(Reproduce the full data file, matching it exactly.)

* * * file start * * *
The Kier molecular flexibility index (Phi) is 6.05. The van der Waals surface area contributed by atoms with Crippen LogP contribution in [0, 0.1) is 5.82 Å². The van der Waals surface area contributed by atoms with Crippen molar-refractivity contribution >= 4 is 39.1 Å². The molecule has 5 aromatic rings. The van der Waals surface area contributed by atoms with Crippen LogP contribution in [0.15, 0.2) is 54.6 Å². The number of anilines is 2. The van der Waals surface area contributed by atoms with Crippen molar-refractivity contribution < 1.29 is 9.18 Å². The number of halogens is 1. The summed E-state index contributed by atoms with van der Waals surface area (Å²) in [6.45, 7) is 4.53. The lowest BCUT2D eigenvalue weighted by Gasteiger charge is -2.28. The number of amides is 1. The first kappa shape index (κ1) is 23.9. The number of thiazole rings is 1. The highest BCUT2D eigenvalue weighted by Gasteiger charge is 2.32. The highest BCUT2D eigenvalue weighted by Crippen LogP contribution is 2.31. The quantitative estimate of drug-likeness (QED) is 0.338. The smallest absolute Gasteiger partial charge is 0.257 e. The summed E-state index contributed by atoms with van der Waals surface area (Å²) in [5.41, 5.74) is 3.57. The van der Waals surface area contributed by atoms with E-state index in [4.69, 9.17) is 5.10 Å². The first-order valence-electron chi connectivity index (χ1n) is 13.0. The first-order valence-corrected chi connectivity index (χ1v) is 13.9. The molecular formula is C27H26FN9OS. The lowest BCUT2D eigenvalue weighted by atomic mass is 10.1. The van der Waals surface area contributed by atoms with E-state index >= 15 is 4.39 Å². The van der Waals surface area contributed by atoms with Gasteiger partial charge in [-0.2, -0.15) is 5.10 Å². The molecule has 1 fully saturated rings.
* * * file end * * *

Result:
The Kier molecular flexibility index (Phi) is 6.05. The van der Waals surface area contributed by atoms with Crippen LogP contribution in [0, 0.1) is 5.82 Å². The van der Waals surface area contributed by atoms with Crippen molar-refractivity contribution >= 4 is 39.1 Å². The molecule has 5 aromatic rings. The van der Waals surface area contributed by atoms with Crippen LogP contribution in [0.15, 0.2) is 54.6 Å². The number of anilines is 2. The van der Waals surface area contributed by atoms with Crippen molar-refractivity contribution < 1.29 is 9.18 Å². The number of halogens is 1. The summed E-state index contributed by atoms with van der Waals surface area (Å²) in [6.45, 7) is 4.53. The lowest BCUT2D eigenvalue weighted by Gasteiger charge is -2.28. The number of amides is 1. The first kappa shape index (κ1) is 23.9. The number of thiazole rings is 1. The highest BCUT2D eigenvalue weighted by Gasteiger charge is 2.32. The highest BCUT2D eigenvalue weighted by Crippen LogP contribution is 2.31. The quantitative estimate of drug-likeness (QED) is 0.338. The smallest absolute Gasteiger partial charge is 0.257 e. The summed E-state index contributed by atoms with van der Waals surface area (Å²) in [5.41, 5.74) is 3.57. The van der Waals surface area contributed by atoms with E-state index in [4.69, 9.17) is 5.10 Å². The first-order valence-electron chi connectivity index (χ1n) is 13.0. The first-order valence-corrected chi connectivity index (χ1v) is 13.9. The molecular formula is C27H26FN9OS. The lowest BCUT2D eigenvalue weighted by atomic mass is 10.1. The van der Waals surface area contributed by atoms with E-state index >= 15 is 4.39 Å². The van der Waals surface area contributed by atoms with Gasteiger partial charge in [-0.2, -0.15) is 5.10 Å². The molecule has 1 fully saturated rings.